When Abraham Lincoln was asked his secret for winning lawsuits, he reportedly replied that he understood the opposition case better than the opposition understood its own case. Lincoln was articulating a basic truth about trial strategy: that winning involves the art of immunization and refutation. In simplest terms, this means persuading the judge and jury that your argument makes more sense than the opposition’s – something you can only do when you know the opposition’s case as well as your own. Yet immunization and direct refutation are two important aspects of persuasion that -- while understood by many -- are mastered by few.
In refutation, you reveal weaknesses in your opponent’s argument in a way that makes them unacceptable to the judge or jury. To prepare a good refutation, consider all possible points you can use to undermine your opponent’s case. Use “blocking” to identify the best ones. Blocking involves writing the opponent’s main points in an outline or diagram form, followed by a list of refutation points. Once you have blocked your opponent’s argument, you can more easily select the points you need to refute and the method of refutation that will work best. Be selective in choosing what to refute: you want to go with the strongest points and not over-saturate your listener.
Methods of refutation can include immunization, direct response and rebuttal. Immunization involves introducing your own case’s weak points before your opponent has the chance to introduce them for you. Proper immunization shows your listener that you have considered all sides of the case – both sides’ strengths and weaknesses -- and are convinced that your position is the only one that makes sense. When you are the first to present an argument, provide an explanation of any week points in your case up front. This often has the added benefit of putting your opponent off balance so that he or she cannot present an effective response.
There are two basic types of immunization: forewarning and inoculation. Forewarning involves alerting your listener to what you anticipate your adversary will argue. In a personal injury case where contributory negligence is a defense, you might argue: “The defense will contend that Mr. Smith was also negligent and that his contributory negligence bars his right to recover from the defendants.” Alerting your listener to the opposing point of view prepares your listener to absorb the opponent’s attack without abandoning your point of view.
Inoculation involves forewarning followed by some explanation of why the adversary’s argument is defective. This fuller explanation can be reserved for a subsequent time, such as during rebuttal, but it is sometimes better to give a full explanation at the outset of your argument. This is particularly true when you know the defense is going to raise a crucial issue in the case and you want your listener to hear your version and explanation first.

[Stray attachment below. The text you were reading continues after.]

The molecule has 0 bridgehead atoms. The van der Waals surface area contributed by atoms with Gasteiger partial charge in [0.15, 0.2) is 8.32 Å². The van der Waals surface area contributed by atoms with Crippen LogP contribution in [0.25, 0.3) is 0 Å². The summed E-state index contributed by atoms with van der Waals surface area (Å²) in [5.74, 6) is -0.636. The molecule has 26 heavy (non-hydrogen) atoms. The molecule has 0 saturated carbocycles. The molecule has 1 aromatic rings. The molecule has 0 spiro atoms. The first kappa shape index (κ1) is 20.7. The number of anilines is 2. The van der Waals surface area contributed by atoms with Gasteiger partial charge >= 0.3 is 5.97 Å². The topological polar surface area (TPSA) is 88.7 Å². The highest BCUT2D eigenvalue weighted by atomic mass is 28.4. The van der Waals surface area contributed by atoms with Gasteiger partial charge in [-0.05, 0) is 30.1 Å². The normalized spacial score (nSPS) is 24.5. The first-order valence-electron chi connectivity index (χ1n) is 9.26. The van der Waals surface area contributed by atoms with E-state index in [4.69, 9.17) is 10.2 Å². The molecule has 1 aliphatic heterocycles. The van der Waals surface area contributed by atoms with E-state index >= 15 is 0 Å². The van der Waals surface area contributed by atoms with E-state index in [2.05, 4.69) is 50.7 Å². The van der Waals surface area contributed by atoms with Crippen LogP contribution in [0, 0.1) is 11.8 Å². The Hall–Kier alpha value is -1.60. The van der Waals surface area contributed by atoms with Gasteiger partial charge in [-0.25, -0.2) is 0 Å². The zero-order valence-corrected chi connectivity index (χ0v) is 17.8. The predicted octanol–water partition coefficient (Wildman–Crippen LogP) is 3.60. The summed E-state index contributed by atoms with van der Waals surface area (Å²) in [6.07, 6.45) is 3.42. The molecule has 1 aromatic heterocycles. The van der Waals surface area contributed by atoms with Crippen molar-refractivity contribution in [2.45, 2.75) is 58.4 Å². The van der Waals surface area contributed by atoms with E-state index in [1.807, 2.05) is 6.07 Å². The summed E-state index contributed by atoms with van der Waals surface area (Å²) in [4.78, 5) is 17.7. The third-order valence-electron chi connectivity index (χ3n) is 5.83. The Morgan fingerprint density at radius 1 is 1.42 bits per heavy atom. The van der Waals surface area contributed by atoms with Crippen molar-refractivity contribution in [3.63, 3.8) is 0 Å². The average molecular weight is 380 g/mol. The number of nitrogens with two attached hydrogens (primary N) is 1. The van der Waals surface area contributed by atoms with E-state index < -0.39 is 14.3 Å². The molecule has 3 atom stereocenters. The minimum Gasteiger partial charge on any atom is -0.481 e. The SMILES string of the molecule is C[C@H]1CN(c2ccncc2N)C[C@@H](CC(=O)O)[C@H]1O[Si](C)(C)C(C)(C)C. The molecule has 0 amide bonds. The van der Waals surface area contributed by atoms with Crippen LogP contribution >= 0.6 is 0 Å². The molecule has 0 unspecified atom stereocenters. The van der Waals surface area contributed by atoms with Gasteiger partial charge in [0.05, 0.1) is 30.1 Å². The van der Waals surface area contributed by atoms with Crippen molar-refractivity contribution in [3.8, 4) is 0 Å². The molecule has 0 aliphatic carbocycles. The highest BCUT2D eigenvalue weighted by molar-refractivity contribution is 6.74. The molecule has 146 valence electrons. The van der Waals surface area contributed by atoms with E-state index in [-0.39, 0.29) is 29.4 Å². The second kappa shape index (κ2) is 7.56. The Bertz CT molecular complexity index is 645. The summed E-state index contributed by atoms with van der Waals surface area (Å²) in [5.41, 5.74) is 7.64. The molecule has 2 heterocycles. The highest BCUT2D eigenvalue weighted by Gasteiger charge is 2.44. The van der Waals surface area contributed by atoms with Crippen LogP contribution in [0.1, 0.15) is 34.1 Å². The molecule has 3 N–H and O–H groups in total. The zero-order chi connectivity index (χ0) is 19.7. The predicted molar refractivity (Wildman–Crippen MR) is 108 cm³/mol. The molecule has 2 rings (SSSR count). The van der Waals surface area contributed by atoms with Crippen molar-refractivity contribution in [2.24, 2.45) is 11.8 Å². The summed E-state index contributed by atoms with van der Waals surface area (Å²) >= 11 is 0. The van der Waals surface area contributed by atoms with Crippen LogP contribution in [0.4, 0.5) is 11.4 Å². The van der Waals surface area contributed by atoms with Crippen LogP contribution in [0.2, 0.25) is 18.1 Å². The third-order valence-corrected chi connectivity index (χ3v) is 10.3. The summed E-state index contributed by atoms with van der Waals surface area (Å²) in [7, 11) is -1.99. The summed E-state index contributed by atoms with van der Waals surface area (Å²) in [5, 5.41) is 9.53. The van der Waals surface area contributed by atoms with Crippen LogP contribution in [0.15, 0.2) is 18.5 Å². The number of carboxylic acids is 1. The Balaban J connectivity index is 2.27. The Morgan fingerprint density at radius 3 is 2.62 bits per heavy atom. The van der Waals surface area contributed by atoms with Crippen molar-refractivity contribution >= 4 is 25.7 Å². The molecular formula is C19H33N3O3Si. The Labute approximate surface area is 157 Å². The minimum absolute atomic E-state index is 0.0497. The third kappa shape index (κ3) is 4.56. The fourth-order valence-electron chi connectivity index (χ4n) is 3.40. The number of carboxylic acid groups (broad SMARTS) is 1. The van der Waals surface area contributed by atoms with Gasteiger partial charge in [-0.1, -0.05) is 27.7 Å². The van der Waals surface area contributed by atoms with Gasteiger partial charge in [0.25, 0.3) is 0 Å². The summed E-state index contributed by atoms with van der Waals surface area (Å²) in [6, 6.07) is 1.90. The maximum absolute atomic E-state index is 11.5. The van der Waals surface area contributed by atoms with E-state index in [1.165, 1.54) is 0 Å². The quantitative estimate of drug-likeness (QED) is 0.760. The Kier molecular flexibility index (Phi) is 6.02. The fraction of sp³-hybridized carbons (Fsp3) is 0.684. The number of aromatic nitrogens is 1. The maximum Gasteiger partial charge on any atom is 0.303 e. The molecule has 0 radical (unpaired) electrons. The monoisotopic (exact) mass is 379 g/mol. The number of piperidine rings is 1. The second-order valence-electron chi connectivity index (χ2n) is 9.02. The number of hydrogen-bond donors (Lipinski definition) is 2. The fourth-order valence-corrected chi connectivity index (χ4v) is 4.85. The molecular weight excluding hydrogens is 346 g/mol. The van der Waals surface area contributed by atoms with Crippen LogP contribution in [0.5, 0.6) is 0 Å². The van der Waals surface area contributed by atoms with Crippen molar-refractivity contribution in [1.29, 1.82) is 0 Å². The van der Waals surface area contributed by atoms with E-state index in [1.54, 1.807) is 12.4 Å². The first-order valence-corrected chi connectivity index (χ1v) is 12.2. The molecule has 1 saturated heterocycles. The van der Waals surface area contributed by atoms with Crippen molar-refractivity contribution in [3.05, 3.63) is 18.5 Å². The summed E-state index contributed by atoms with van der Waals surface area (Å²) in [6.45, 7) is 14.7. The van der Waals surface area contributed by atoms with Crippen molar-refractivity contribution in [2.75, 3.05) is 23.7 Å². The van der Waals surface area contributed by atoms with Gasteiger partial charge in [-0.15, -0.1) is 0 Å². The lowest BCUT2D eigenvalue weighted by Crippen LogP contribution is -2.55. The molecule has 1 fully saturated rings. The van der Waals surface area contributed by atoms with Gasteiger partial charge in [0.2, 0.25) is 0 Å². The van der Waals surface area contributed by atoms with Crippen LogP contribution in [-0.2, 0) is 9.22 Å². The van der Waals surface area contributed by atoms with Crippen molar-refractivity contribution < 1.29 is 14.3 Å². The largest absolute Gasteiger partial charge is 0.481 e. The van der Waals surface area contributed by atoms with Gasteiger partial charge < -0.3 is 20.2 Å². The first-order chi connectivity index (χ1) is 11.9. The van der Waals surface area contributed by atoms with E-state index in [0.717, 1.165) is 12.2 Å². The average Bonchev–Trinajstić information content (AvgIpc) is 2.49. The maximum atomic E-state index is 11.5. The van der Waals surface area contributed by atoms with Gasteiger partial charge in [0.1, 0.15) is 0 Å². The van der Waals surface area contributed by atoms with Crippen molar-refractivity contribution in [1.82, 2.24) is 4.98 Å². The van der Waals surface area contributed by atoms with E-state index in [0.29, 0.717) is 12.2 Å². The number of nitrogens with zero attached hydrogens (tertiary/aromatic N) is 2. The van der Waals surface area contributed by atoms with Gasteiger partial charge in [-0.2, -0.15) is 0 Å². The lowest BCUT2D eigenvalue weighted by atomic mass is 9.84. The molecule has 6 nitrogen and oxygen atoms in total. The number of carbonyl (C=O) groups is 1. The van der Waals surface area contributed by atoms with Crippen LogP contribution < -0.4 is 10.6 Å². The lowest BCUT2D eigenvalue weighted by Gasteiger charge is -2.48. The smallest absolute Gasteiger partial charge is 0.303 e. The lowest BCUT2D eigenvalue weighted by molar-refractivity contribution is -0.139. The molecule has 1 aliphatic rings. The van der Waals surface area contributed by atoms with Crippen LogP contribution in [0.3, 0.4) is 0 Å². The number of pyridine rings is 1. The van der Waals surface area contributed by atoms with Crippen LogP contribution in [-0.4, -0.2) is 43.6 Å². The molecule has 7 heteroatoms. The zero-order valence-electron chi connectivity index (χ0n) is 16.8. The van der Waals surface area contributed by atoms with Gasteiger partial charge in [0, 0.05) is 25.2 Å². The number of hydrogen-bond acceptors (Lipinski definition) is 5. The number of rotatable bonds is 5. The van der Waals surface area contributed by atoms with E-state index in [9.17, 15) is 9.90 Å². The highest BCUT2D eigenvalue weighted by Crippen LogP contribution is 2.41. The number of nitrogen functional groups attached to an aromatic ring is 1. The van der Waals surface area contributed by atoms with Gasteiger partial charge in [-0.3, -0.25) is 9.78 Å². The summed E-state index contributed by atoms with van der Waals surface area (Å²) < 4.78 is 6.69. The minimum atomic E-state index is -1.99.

Before you attack your opponent’s argument, however, you must first have built a superior case of your own. Almost all refutation involves not only destroying your opponent’s view of the case but also substituting your own theme or version. Exceptions are limited but do exist. For example, if you are arguing that your opponent has failed to satisfy a burden of proof, you may not need to present a counterpoint.
When you create a positive theory you do more than simply give your listener a more believable alternative scenario. A positive theory may also help persuade the judge or jury that the other side’s burden of proof has not been met. In a case where contributory negligence bars recovery, a plaintiff may want to emphasize the defendant’s own negligence as she argues that she was not contributorily negligent. The theory here is that the stronger your argument regarding the defendant’s negligence, the less likely the judge or jury will find the plaintiff’s negligence contributed to the event.
As you study your opponent’s case, consider whether the opposing side is staying true to the facts or running contrary to the evidence. If your opponent’s argument plays fast and loose with documents or testimony at key points, prepare to demonstrate this to the listener. This is a key part of refutation, and it is important in these instances to use a direct and forceful approach: “Don Smith never testified that the light was green. Let us review what Don Smith actually said.” That said, do not select insignificant factual errors for attack. Doing so may annoy your listeners and come across as a waste of time.
As part of your direct response, you may also find opportunities to challenge your opponent’s evidence. For example, you can show an opposition witness’s bias by revealing that an alibi witness is the defendant’s mother or spouse, or that the government’s witness is testifying as the result of a plea bargain.
You may also find opportunities to demonstrate that your opponent’s version of the case is improbable or that it is based on irrelevancies or minor evidence that has been given undue weight. Additionally, you can also point out where significant evidence has been ignored by the other side. Take the following example: say that during argument in a civil case for assault, your opponent argues that the plaintiff was the first aggressor. However, your opponent avoids sharing the fact that before arriving at the scene, the defendant went home and searched for an old hunting knife that he brought with him to the scene. Clearly, you would argue that your opponent ignored the very conduct that shows the defendant’s intent.
There are many more ways to refute opposing points in a trial. In my book, The 12 Secrets of Persuasive Argument, I review them in more detail. The bottom line is, study your opponent’s case carefully. It could be the difference between winning your case and losing.